Enabling Cross-Border Trade for Safe, Nutritious Foods in Africa
This is the first post in the Feed the Future Enabling Environment for Food Security project’s blog series exploring food safety and cross-border trade. You may also read the second installment, which discusses how different types of standards and regulations work in practice and the complementary roles they each play in mitigating food safety threats.
Across the African continent, leaders are discussing how to break down barriers to agricultural trade between countries to spur economic growth and increase access to safe, nutritious foods across borders. Several noteworthy developments highlight this progress:
- The June 2014 Malabo Declaration, issued by African Union (AU) member heads of state, aims to increase inter-continental and cross-border trade beyond the 11 percent calculated by the World Bank at the time.  The declaration lays out a series of measurable goals for agriculture-led growth that require coherent and coordinated policy within participating countries, including for food safety. While the Declaration’s focus on food safety is not new,  momentum is currently increasing, particularly as cross-border trade is prioritized. The sheer amount of time it is taking to build — 56 years and counting — demonstrates how complex the harmonization of food safety rules across borders has been.
- The 2016 Africa’s Continental Free Trade Area, fully ratified just two months ago by AU heads of state, ensures that the trillions of untapped intra-trade dollars are harnessed for growth and development. It essentially creates the largest free-trade area in the world — a single market of more than 1 billion people. It also represents further motivation for participating AU countries to coordinate trade policies, standards, and regulations, including for food safety.
- In 2019, the AU, World Trade Organization, Food and Agriculture Organization of the United Nations, and World Health Organization co-hosted the International Forum on Food Safety and Trade, which brought leaders together to identify high-level actions and strategies to scale up cross-border trade of safe foods. At the event, the Commissioner for the AU’s Rural Economy and Agriculture, H.E. Josefa Leonel Correia Sacko, stated that overcoming legal and regulatory discrepancies for food safety “will be an obstacle to the fulfillment [and] implementation of our own African Continental Free Trade Area.” 
It thus behooves governments, private sector actors, and development agencies across Africa to support regulatory cooperation and institutional capacity building as a means of facilitating more efficient cross-border trade of safe, nutritious foods.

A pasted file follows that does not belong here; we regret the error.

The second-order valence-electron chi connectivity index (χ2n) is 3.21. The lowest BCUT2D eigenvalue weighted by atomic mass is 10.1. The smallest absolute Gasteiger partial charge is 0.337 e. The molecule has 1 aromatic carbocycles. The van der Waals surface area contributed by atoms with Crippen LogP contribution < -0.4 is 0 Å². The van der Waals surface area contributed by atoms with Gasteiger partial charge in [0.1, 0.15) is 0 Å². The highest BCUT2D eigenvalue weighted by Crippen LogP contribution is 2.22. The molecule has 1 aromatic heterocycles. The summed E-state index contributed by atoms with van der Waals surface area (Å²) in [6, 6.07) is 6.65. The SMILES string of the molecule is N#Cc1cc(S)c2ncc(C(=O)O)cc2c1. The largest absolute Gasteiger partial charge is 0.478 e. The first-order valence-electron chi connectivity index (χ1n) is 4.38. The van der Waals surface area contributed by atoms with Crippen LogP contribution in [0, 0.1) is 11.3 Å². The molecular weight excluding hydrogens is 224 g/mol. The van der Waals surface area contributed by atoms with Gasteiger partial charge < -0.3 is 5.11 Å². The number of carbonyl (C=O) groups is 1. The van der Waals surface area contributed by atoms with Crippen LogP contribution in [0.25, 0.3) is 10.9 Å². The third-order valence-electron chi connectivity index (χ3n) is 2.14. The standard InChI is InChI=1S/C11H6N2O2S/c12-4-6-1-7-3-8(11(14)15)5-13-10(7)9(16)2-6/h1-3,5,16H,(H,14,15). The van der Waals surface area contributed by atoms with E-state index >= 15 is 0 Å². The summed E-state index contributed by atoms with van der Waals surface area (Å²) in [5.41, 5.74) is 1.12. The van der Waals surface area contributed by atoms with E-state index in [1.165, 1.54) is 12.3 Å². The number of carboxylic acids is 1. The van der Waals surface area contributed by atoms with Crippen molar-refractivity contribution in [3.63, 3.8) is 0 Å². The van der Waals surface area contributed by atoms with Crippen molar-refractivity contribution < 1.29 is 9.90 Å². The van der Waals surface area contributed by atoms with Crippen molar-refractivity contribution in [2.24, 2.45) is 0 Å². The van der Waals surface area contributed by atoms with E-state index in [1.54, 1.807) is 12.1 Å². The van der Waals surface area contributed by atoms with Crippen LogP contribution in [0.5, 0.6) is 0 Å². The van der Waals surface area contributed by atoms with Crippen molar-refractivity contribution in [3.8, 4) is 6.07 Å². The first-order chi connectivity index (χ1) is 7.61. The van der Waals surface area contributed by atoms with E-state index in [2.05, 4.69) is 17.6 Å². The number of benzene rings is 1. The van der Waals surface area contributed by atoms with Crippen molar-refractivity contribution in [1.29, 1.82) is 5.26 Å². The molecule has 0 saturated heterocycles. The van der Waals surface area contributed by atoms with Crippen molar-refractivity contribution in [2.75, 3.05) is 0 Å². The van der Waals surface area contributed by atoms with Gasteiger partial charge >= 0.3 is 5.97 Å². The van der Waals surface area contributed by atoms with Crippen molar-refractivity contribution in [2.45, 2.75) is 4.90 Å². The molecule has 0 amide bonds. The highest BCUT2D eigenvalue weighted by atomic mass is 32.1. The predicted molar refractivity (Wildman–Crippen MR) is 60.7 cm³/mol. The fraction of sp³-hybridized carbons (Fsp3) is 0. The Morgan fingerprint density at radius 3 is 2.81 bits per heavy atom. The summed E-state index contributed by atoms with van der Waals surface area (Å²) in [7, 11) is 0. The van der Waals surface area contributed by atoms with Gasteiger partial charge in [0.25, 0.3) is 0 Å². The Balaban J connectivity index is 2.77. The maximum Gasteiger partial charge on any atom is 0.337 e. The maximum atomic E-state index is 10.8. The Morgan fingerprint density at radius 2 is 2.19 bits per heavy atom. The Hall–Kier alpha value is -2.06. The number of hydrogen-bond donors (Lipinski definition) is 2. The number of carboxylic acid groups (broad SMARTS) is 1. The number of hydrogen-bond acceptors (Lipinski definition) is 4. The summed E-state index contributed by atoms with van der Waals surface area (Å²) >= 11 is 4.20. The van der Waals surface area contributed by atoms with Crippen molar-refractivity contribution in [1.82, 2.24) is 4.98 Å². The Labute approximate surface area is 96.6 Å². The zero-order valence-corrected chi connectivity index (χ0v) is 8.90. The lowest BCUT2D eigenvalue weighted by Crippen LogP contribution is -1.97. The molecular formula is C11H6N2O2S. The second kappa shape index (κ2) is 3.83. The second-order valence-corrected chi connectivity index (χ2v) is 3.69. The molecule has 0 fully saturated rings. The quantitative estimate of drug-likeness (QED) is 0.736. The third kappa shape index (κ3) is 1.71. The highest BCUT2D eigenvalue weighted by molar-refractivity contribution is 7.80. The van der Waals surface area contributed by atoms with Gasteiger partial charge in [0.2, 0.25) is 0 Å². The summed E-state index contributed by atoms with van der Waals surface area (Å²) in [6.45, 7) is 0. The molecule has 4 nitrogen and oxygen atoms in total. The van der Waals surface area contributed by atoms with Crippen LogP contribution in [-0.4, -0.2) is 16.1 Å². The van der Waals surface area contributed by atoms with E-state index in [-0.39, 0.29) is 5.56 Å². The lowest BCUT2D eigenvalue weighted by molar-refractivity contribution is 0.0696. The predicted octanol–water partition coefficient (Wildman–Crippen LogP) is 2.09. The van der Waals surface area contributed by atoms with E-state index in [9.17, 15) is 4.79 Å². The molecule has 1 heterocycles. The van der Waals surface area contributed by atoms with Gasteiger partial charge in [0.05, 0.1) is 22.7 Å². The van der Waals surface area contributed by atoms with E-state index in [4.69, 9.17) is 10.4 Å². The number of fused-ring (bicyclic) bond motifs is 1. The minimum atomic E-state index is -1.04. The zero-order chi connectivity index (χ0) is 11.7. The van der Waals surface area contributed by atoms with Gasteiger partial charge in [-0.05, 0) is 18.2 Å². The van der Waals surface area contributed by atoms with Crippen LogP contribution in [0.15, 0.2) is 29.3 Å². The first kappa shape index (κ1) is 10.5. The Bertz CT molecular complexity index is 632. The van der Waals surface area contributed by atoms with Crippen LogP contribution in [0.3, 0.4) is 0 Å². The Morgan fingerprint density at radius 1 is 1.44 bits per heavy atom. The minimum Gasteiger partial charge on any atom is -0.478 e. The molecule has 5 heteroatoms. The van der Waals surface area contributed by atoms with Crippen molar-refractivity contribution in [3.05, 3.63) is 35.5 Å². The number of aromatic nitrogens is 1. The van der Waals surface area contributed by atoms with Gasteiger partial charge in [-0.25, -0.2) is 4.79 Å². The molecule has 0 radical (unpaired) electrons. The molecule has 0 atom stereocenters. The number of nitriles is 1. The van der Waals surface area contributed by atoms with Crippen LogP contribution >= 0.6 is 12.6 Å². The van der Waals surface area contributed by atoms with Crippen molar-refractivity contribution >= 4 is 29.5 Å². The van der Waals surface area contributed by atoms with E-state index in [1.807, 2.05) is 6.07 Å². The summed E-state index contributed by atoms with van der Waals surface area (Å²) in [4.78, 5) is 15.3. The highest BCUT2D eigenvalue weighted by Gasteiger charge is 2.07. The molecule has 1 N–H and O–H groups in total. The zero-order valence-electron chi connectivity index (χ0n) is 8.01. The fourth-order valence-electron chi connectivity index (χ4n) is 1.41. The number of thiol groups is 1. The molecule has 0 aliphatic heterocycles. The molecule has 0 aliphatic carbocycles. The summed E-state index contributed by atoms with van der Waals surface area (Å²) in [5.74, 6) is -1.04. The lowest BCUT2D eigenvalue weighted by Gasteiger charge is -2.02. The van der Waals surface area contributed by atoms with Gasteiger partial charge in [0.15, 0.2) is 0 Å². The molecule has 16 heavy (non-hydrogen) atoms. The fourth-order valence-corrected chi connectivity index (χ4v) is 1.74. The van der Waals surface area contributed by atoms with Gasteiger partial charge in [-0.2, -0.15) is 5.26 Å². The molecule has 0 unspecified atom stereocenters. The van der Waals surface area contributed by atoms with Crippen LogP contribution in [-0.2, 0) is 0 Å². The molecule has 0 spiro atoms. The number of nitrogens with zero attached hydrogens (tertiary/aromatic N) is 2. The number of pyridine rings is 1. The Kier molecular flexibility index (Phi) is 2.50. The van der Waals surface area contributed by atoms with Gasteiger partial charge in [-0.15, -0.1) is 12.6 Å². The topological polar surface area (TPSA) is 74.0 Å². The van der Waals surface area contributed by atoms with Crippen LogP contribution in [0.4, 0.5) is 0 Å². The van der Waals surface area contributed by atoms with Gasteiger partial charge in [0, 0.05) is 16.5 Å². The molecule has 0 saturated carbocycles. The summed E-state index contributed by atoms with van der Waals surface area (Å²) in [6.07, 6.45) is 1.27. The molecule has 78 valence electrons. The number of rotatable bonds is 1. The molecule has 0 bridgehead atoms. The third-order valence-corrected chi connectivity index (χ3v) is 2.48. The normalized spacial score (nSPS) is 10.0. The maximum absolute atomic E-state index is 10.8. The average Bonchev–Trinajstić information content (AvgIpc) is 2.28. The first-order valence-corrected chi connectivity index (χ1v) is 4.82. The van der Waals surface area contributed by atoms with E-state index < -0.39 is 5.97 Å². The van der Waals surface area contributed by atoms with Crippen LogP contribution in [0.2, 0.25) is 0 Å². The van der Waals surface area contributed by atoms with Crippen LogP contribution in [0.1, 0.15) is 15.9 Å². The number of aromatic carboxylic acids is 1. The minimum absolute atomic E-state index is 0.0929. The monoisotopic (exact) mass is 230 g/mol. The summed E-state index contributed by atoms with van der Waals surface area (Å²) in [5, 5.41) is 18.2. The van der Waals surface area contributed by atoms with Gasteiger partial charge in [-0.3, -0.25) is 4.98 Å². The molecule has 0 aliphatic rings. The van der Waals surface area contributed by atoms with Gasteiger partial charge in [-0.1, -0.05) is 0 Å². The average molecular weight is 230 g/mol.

Connections Between Cross-Border Trade and Food Safety
For a continent faced with relatively high levels of malnutrition and food contamination, regulatory reforms must concentrate on food safety rules (standards, laws, and/or regulations). This is particularly evident when cases of food contamination have caused public health crises, such as South Africa’s 2017 outbreak of the foodborne disease listeriosis. The least developed countries across the continent often lack the appropriate rules as well as the institutional capacity and resources to monitor, inspect, test, or trace possible sources of food contamination.
Laws, regulations, and standards set minimum thresholds that smooth expectations and appropriate practices for market actors. Several prevailing rules within a market system may affect food safety along a supply chain. In addition to production, processing, packaging standards, and conformity assessment systems, transportation is a crucial link in cross-border food trade systems where contamination and spoilage of food can also occur. The World Bank’s Enabling the Business of Agriculture report, which covers 63 countries (of which 23 are in Africa), found that the majority of countries do not even have food transport regulations. 
Moreover, there is growing interest within the development community, boosted by partnerships such as the Food Safety Network and the Global Food Safety Partnership, in stimulating the transformation of food systems in Africa vis-à-vis food safety. This implies a more complex role for the region’s governments. These roles include not only creating an enabling environment for private sector investment in food systems, but also prioritizing food safety by reorienting public expenditures and strengthening institutional capacity to resolve market coordination failures related to public health and safety.
Supporting Regulatory Cooperation Across Borders
Increased trade within Africa can foster greater and more affordable access to nutritious foods. However, regulatory cooperation across borders is needed, including consistent enforcement of food safety standards and regulations in ways that foster consumer trust in a stable, healthy food supply.
Perhaps the most common type of regulatory cooperation discussed in terms of trade facilitation is harmonization. Harmonization is the process by which countries adopt identical rules, including laws, regulations, standards, and conformance systems. Though considered the gold standard of regulatory cooperation, this process is often difficult to achieve given the existence of diverse political economies across different countries.